Write-a-Thon Series: Aung San Suu Kyi

This posting is part of our Write-a-Thon Cases Series. For more information visit

Aung San Suu Kyi, © Chris Robinson

Democracy icon Aung San Suu Kyi has called for political change in Myanmar and has spent 14 of the last 20 years being punished for it. The military junta that has run the country since a 1962 coup has cracked down on political dissent, jailing thousands of reformists and activists. Aung San Suu Kyi, the primary face of the movement for democracy, has been kept under house arrest, unofficially detained, and subjected to other restrictions since the National League for Democracy (NLD), which she co-founded, won a 1990 general election. The NLD was immediately denied power by the ruling State Peace and Development Council.

Aung San Suu Kyi is one of Amnesty International’s 10 priority cases who you can help free by participating in our Global Write-a-thon running from December 5-13. She has most recently been placed under 18 months’ house arrest in August, a move that the international community has censured as a government pretext to prohibit her from participating in state elections scheduled for 2010.


Time to Start Writing, Stamping, and Sending!

Today is the first official day of Amnesty International’s 2008 Global Write-a-thon! Over the next week and a half, thousands of people around the world will be writing letters on behalf of prisoners of conscience, human rights defenders, and other individuals at risk. Because so many people around the world are participating, authorities will receive a tidal wave of letters appealing for the human rights of these individuals, and they will find it hard to ignore.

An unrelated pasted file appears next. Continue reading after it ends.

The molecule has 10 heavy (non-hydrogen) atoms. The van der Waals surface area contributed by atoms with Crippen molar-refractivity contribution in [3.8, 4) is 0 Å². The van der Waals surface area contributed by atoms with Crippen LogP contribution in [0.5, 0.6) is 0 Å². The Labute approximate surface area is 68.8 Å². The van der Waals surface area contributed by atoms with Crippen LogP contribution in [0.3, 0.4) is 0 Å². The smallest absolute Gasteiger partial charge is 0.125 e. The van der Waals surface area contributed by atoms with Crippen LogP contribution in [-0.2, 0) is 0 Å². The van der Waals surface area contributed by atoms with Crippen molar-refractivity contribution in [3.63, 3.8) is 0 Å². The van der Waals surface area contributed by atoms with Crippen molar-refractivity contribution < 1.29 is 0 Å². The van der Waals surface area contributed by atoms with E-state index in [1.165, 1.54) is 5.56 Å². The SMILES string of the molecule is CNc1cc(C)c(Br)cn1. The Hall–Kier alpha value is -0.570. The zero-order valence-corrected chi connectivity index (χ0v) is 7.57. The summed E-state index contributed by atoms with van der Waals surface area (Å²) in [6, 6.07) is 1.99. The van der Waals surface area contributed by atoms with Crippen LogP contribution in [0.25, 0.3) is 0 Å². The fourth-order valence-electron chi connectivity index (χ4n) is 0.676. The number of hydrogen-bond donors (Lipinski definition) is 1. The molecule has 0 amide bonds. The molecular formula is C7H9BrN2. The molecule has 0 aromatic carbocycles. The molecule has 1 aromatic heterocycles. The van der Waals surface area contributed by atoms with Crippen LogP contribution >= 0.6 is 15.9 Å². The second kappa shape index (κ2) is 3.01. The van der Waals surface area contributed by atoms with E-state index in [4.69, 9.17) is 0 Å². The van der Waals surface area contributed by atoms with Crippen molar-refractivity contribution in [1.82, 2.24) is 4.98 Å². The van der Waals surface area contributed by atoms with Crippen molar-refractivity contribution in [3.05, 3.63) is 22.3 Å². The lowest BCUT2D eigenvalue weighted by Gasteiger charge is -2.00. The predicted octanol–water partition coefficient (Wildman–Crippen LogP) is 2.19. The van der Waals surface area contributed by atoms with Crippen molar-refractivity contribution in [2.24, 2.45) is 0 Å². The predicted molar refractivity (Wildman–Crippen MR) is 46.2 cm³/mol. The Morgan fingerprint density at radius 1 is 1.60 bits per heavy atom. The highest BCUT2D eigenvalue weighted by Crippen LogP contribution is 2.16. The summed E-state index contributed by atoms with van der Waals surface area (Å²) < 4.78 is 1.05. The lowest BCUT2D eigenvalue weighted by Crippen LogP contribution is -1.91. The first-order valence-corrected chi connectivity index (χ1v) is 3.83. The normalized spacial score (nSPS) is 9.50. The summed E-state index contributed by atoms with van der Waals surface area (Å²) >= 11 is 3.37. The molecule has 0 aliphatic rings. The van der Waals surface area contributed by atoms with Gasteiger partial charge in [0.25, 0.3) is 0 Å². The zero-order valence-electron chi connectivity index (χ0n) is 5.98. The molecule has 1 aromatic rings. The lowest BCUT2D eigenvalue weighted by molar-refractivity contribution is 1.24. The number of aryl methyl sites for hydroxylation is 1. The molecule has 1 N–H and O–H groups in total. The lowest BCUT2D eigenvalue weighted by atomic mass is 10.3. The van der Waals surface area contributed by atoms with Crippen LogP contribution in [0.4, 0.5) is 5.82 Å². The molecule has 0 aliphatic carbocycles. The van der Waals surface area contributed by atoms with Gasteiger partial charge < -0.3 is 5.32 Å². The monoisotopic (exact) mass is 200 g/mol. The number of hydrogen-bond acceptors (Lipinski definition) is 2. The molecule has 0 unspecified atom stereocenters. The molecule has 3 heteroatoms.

There has already been a huge amount of interest in the US. Over 6,800 people have registered on the AIUSA website, pledging to write over 185,000 letters, and there has been support from different blogs, as well as on Facebook. There are even resources available in Spanish.

If you have any doubts as to whether or not your participation can really make a difference, all you have to do is check out this letter from Sami al-Hajj, a former Guantánamo Bay detainee who was featured in the 2007 Write-a-thon, or read about some of the other successful cases.

Just because the Write-a-thon starts today doesn’t mean it’s too late! All you need is a pen, paper, stamps, and the desire to change someone’s life.